How to keep hearing aid prices high: Patents, Conflicts of Interest, and Vertical Integration:
The key players in the market are six firms that you may or may not know: WS Audiology (founded in 2019 when Sivantos and Widex merged), Amplifon, Sonova (Phonak, Unitron and others), GN, Demant, and Starkey. These firms own many hearing aid brands. Competition is complex but these hearing aid companies use three basic mechanisms to retain their market power. The first is a patent pool: several firms come together to share essential patents with the goal of excluding other from the business. In this industry, the patent pool is centered in a corporation called the “Hearing Instrument Manufacturers Patent Partnership (HIMPP)”. HIMPP, according to its website, develops, manufactures, and markets “over 90% of the hearing technology available to consumers worldwide”. If a new company wants to enter the market, it is likely you will infringe on one of these patents, which means you will have to pay licensing fees. HIMPP also keeps an eye out on hearing aid-related patent activity with the goal of opposing granting patents to non-partners.
The second barrier Matt points out is that most of the manufacturers engage in vertical integration. Vertical integration is when a firm owns an important supplier or buyer up and down the supply chain; a retailer who owns a distributor or a steelmaker who owns a coal mine. In this case, several of these firms have subsidiaries that manage the hearing part of health insurance. WS Audiology owns TruHeaing and Hearing Care Solutions, which runs health care plans and discount plans for Medicare Advantage Insurers (including Humana, BC/BS, Anthem, Aetna, Cigna and others). So, the hearing aid section of your insurance policy is owned by the hearing aids manufacturer. What could possibly go wrong?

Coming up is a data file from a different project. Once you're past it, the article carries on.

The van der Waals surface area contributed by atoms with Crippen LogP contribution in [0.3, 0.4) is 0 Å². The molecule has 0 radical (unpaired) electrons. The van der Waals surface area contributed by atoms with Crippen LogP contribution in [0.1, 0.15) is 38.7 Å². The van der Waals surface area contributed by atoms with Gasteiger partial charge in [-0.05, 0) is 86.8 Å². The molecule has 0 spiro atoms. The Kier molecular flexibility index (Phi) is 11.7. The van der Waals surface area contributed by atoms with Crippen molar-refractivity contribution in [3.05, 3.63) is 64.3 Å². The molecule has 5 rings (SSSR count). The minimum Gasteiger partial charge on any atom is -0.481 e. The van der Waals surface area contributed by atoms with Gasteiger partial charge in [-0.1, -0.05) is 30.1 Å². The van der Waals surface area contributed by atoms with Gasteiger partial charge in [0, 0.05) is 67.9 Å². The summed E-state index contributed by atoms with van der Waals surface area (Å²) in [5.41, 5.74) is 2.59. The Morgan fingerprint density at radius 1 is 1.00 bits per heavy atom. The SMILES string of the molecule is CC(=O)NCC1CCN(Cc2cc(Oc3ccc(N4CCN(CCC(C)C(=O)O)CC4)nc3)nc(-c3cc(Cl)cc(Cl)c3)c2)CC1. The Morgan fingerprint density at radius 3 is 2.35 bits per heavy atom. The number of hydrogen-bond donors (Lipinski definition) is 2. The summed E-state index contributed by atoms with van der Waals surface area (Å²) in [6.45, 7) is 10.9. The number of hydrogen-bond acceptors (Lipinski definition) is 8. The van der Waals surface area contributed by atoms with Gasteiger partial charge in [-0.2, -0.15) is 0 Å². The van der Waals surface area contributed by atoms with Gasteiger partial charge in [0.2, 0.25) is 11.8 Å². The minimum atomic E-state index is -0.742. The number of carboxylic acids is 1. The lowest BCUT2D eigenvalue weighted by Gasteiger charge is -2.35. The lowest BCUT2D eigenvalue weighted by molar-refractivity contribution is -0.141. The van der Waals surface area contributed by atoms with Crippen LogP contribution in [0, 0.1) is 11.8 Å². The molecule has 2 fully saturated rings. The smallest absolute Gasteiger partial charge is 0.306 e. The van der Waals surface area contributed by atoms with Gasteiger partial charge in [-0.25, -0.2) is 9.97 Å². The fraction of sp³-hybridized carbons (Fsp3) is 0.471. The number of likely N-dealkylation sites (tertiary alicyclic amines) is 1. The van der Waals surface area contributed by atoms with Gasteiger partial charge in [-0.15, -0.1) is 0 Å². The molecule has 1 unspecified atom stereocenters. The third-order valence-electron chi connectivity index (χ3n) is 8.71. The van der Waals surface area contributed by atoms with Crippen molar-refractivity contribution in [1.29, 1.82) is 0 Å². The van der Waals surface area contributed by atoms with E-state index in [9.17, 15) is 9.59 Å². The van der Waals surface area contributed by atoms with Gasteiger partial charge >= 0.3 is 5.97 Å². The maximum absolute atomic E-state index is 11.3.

These manufacturers take it a step further by owning or affiliating with networks of audiologists. So people will use their insurance, which is controlled by a hearing aid manufacturer, send them to an audiologist who is also employed by that hearing aid manufacturer. Patients have no idea these conflicts of interest exist.
The Politics of Monopoly Maintenance:
Much of the power of the cartel is lobbying and campaign contributions. These firms also rely on mergers. Since the bill passed in 2017, Sonova bought the consumer part of Sennheiser’s business (a German private audio company), Bragi sold its hardware business in Bluetooth earpieces, and HIMPP acquired patents from several companies who might otherwise have entered the new OTC hearing aid market.
Stay tuned. You know that we at Hears to U and Hears Hearing & Hearables have mentioned these conflicts we know about to our patients. We have tried to explain what a third-party payer really is. How a discounted hearing product may or may not be the right thing for you. This is our business and a knowledgeable consumer can be a dangerous thing. We will continue to keep you up to date. Anti-monopolists in Congress have taken notice. Creating the OTC hearing aid market is just the beginning. As they begin to unravel the Gordian Knot that is these conflicts of interest, more will follow. We are hopeful.
Summarized by Karen and edited by Kim